I have to confess that I was not particularly enthusiastic about opening up this thread. The title left me a little cold. But when I read the article you linked to, I was QUITE interested!!!
Here's a summary from the article:
"After contact with the invasive species [from another island], the native [Florida] lizards began perching higher in trees, and, generation after generation, their feet evolved to become better at gripping the thinner, smoother branches found higher up."
"The change occurred at an astonishing pace: Within a few months, native lizards had begun shifting to higher perches, and over the course of 15 years and 20 generations, their toe pads had become larger, with more sticky scales on their feet."
I found this fascinating! Why? Because this short article covers the two intersecting forces that we usually call "Natural Selection" !
Here is the conclusion in a nutshell:
"Stuart also noted that the adults of both species are known to eat the hatchlings of the other species. 'So it may be that if you're a hatchling, you need to move up into the trees quickly or you'll get eaten,' said Stuart. '... if you have bigger toe pads, you'll do that better than if you don't.' "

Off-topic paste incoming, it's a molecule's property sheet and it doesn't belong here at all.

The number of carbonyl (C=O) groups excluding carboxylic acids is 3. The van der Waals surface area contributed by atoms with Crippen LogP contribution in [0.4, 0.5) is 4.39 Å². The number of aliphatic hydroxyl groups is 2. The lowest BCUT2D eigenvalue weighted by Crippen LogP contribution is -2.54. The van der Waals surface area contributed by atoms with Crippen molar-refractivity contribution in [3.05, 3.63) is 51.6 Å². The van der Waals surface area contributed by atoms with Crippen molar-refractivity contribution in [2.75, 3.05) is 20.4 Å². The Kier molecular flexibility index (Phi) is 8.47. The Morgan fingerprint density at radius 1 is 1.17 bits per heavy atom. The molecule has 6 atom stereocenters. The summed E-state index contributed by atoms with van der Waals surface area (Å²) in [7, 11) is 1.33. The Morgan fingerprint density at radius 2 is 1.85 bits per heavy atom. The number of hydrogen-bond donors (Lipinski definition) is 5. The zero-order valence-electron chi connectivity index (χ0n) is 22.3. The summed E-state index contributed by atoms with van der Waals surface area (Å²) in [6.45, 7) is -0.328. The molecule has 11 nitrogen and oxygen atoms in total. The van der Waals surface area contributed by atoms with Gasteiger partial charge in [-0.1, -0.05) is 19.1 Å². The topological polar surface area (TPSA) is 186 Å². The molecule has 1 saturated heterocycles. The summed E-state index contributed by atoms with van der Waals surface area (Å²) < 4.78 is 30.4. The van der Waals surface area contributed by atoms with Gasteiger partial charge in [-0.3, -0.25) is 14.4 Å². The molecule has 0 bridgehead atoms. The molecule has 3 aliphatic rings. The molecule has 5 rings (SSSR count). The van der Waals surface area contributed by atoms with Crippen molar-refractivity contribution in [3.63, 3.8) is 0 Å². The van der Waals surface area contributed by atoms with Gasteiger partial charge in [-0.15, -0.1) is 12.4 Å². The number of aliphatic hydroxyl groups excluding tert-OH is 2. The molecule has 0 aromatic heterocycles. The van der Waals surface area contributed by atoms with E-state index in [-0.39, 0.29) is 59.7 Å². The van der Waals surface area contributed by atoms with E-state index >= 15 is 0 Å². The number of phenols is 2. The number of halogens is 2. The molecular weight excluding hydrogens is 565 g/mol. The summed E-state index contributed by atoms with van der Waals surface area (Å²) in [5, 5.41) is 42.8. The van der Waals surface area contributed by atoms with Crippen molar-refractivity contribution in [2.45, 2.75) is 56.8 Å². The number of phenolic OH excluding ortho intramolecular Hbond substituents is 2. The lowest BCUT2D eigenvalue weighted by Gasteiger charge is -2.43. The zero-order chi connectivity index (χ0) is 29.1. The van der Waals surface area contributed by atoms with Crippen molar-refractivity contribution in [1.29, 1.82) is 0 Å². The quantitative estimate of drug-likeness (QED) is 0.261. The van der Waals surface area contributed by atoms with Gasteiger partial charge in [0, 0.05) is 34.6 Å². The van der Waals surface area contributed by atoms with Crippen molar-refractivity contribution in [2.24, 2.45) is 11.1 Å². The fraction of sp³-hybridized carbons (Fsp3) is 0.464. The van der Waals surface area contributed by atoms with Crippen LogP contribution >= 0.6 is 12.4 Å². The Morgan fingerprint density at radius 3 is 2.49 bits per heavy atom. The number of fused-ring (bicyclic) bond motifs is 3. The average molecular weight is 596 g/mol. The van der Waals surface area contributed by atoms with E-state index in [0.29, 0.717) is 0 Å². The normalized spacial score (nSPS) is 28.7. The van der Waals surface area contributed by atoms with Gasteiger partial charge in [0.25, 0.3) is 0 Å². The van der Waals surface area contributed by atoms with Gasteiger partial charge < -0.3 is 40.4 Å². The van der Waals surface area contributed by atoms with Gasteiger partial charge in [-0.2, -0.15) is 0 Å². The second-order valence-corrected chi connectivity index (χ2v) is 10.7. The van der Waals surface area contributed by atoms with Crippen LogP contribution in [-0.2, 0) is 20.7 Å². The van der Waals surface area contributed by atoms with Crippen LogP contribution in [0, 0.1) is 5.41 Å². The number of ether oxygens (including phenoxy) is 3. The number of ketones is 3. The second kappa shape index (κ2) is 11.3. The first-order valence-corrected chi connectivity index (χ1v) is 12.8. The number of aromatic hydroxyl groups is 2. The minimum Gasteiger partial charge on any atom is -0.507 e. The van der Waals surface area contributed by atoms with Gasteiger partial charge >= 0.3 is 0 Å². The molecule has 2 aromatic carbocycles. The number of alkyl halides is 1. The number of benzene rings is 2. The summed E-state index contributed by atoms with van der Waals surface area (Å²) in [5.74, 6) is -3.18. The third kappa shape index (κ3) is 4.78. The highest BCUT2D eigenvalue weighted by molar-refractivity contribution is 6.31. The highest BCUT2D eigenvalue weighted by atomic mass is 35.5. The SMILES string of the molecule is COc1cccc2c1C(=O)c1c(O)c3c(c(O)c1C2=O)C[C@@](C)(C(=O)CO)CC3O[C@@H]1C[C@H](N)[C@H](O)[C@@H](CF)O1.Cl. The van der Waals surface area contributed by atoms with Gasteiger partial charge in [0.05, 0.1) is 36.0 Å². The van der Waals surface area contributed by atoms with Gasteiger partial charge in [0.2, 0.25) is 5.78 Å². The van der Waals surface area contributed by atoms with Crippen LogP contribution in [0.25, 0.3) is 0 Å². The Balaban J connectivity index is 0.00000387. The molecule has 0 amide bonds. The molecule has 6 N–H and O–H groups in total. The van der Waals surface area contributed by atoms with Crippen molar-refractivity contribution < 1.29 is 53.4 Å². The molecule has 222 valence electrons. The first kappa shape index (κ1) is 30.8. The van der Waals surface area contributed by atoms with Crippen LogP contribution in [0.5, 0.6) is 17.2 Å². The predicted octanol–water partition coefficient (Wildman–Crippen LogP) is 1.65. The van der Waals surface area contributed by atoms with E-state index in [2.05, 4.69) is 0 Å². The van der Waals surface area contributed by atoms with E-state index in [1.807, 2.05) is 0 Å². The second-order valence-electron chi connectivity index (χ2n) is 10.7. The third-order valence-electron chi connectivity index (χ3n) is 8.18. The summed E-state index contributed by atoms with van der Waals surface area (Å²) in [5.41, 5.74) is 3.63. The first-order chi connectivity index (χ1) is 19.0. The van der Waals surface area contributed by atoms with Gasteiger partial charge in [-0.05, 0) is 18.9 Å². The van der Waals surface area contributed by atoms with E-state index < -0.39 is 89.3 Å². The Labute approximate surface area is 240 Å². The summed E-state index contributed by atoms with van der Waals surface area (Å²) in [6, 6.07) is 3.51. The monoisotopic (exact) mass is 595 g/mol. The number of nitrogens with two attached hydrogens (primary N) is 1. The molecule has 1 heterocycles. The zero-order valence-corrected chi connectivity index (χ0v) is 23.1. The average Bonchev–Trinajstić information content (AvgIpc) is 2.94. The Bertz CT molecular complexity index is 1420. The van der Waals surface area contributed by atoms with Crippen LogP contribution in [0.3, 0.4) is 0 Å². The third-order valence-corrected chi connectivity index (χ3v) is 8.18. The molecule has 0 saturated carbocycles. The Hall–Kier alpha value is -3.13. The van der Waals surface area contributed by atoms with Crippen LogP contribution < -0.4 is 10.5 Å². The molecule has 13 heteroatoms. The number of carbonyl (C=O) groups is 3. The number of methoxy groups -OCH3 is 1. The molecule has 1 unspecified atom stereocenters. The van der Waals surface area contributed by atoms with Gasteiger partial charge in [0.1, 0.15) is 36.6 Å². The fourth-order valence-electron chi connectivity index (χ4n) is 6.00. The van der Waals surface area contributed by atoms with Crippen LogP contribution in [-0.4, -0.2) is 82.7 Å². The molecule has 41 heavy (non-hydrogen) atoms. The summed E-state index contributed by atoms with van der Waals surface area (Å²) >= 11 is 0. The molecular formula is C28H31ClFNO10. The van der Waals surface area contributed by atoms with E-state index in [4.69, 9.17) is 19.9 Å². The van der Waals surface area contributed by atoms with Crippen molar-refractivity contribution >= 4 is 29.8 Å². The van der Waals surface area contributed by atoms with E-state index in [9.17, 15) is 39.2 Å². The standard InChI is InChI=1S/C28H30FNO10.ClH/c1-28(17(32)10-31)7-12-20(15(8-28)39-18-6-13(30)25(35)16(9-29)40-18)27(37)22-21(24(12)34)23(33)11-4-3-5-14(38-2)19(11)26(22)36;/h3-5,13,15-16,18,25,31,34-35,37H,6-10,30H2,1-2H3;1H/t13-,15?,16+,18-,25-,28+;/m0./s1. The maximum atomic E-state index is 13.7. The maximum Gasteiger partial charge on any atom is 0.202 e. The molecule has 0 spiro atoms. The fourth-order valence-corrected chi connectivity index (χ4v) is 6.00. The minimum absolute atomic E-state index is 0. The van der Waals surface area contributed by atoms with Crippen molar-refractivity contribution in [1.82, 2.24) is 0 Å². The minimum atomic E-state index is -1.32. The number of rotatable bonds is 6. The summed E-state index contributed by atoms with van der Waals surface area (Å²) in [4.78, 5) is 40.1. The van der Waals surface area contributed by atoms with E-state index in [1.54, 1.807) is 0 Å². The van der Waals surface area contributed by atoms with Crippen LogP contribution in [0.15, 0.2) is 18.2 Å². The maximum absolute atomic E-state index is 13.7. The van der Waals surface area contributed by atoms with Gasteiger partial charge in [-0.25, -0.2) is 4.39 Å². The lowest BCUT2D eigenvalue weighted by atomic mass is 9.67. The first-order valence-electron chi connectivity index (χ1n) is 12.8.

Apparently the invading species was better at eating hatchlings of the native species than vice versa (otherwise, we would have found a change in invading species) - - assuming of course, the invading species doesn't already have optimum toe pads!
As the old joke goes, when a bear is charging you and your friend in the woods, you don't have to outrun the bear ... you just need to outrun your friend!
Any inadequately "toe-padded" lizard either perished by being the last ones to get away from the invading mauraders ... or were the least able to prosper at the higher levels. The combined effect concentrated the "bigger toe pad" alleles into a smaller population - - where the smaller populations become more responsive to pressures from natural selection!